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Plastic (Ed Speleers/Will Poulter) - Review

Plastic

Review by Rob Carnevale

IndieLondon Rating: 1.5 out of 5

HAVING impressed to a degree with his last thriller, A Lonely Place To Die, Julian Gilbey takes a backward step with action-comedy crime caper Plastic.

Clearly inspired by the likes of Guy Ritchie’s Lock Stock, yet also aspiring to the sophistication of Steven Soderbergh’s Ocean’s 11, the film comes nowhere near the enjoyment factor of either by virtue of its dumb (yet allegedly true) premise, laddish script and unlikeable characters.

Worse, it squanders the talents of a decent young British cast, headed by Downton Abbey‘s Ed Speleers and including EE Rising Star winner Will Poulter and Game of Thrones’ Alfie Allen, not to mention Thomas Kretschmann.

The plot finds Sam (Speleers) leading a group of university students who finance their high-flying lifestyle by indulging in carefully plotted credit card fraud against anyone who they view as having it coming, whether it’s arrogant middle-aged fast car drivers with trophy girlfriends who badmouth them in petrol stations or lecherous old men who like prostitutes.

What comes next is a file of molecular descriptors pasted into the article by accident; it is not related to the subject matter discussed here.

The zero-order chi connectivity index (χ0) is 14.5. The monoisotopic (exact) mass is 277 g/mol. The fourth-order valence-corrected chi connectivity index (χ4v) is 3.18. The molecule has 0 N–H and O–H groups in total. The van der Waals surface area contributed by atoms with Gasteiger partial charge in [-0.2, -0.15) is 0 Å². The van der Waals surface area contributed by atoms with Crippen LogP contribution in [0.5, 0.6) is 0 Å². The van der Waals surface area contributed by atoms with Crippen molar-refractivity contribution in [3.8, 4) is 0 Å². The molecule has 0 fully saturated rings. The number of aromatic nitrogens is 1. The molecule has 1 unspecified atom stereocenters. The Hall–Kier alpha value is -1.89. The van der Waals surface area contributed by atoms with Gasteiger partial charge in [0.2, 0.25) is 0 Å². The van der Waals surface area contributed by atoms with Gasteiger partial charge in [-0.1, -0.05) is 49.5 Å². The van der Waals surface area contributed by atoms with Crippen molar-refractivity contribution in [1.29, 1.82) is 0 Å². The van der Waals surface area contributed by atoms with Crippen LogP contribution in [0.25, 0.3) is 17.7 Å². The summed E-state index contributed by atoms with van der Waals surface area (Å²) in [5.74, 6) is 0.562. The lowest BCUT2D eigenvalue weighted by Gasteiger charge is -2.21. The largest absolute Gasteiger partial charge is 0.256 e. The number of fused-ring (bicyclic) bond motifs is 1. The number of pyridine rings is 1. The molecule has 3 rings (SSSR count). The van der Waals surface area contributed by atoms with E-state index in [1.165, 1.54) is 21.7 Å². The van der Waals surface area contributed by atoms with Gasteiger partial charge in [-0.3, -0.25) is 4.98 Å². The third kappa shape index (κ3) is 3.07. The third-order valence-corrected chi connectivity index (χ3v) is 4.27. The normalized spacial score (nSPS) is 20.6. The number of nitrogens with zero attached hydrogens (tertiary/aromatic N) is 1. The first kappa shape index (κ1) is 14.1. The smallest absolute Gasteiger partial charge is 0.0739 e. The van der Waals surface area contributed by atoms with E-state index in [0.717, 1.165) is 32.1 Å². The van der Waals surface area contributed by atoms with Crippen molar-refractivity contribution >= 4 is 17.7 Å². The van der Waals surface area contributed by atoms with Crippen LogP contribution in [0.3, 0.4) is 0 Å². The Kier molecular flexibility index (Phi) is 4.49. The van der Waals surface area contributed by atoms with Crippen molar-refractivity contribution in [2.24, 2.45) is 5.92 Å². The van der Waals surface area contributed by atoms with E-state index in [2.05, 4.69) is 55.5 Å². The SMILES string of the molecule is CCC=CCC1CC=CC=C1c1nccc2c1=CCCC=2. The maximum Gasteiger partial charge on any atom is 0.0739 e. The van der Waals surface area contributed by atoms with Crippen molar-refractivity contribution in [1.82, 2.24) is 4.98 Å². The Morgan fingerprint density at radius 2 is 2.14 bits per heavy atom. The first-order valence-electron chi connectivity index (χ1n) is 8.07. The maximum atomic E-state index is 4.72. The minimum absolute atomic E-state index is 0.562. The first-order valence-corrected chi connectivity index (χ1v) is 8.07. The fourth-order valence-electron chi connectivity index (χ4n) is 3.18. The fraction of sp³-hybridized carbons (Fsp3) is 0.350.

However, when they rip off the wrong target, they find themselves owing a ruthless businessman (Kretschmann) £2 million with just two weeks to pay up, so head off to Miami to plot a payday heist.

In doing so, one of their member (Allen) uses the opportunity to make his own play for the money, while Sam finds himself falling for a fellow student (Emma Rigby).

Gilbey’s film has the potential to be a fun genre entry that’s enhanced by its cast. But from the start it’s clear that the director has bitten off more than he can chew.

For starters, there’s not a single character worth rooting for, a major failing in a con movie. Rather, you hope they all get some kind of comeuppance, such is the cock-sure and unappealing bravado most of them exhibit throughout. They’re idiots riding for a fall.

Secondly, the story itself doesn’t add up to much. The stakes are never really high enough (there’s a complete lack of tension), while the various cons are more stupid than ingenious, right down to the terrible contrivances that occur throughout and, worse, the laughable use of disguises.

The cast, without exception, are pretty poor too – unable to breathe any life or complexity into the light-weight script.

What’s left is a joyless, predictable and tedious experience that all too quickly outstays its welcome. You shouldn’t be deceived into seeing it.

Certificate: 15
Running time: 102mins
UK Release Date: April 30, 2014